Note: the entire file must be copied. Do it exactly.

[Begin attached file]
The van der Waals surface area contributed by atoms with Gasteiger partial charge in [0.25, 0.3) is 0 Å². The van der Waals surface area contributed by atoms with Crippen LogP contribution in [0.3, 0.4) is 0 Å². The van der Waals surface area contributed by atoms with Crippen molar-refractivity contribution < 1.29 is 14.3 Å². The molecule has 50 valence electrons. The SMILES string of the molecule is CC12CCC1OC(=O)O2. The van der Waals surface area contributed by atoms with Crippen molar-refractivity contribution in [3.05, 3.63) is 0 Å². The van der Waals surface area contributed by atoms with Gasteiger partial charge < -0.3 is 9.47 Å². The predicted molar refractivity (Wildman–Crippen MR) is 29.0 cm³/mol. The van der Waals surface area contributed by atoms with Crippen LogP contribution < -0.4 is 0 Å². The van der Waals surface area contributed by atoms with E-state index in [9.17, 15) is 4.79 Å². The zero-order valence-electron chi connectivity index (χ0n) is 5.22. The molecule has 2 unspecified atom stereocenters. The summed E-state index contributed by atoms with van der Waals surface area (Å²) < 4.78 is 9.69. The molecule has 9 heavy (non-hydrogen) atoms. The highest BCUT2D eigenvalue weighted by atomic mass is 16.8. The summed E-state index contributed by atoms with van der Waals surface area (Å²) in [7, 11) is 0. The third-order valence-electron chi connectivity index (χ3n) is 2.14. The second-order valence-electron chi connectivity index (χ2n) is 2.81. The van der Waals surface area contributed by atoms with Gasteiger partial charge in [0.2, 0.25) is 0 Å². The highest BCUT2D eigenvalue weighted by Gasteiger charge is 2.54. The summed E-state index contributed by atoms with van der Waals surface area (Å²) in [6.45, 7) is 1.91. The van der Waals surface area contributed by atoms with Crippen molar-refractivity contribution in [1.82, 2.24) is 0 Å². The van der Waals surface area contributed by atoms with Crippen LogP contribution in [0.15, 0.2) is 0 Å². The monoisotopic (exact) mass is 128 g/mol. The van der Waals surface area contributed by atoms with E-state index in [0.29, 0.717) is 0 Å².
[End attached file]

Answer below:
The van der Waals surface area contributed by atoms with Gasteiger partial charge in [0.25, 0.3) is 0 Å². The van der Waals surface area contributed by atoms with Crippen LogP contribution in [0.3, 0.4) is 0 Å². The van der Waals surface area contributed by atoms with Crippen molar-refractivity contribution < 1.29 is 14.3 Å². The molecule has 50 valence electrons. The SMILES string of the molecule is CC12CCC1OC(=O)O2. The van der Waals surface area contributed by atoms with Crippen molar-refractivity contribution in [3.05, 3.63) is 0 Å². The van der Waals surface area contributed by atoms with Gasteiger partial charge < -0.3 is 9.47 Å². The predicted molar refractivity (Wildman–Crippen MR) is 29.0 cm³/mol. The van der Waals surface area contributed by atoms with Crippen LogP contribution < -0.4 is 0 Å². The van der Waals surface area contributed by atoms with E-state index in [9.17, 15) is 4.79 Å². The zero-order valence-electron chi connectivity index (χ0n) is 5.22. The molecule has 2 unspecified atom stereocenters. The summed E-state index contributed by atoms with van der Waals surface area (Å²) < 4.78 is 9.69. The molecule has 9 heavy (non-hydrogen) atoms. The highest BCUT2D eigenvalue weighted by atomic mass is 16.8. The summed E-state index contributed by atoms with van der Waals surface area (Å²) in [7, 11) is 0. The third-order valence-electron chi connectivity index (χ3n) is 2.14. The second-order valence-electron chi connectivity index (χ2n) is 2.81. The van der Waals surface area contributed by atoms with Gasteiger partial charge in [0.2, 0.25) is 0 Å². The highest BCUT2D eigenvalue weighted by Gasteiger charge is 2.54. The summed E-state index contributed by atoms with van der Waals surface area (Å²) in [6.45, 7) is 1.91. The van der Waals surface area contributed by atoms with Crippen molar-refractivity contribution in [1.82, 2.24) is 0 Å². The van der Waals surface area contributed by atoms with Crippen LogP contribution in [0.15, 0.2) is 0 Å². The monoisotopic (exact) mass is 128 g/mol. The van der Waals surface area contributed by atoms with E-state index in [0.29, 0.717) is 0 Å².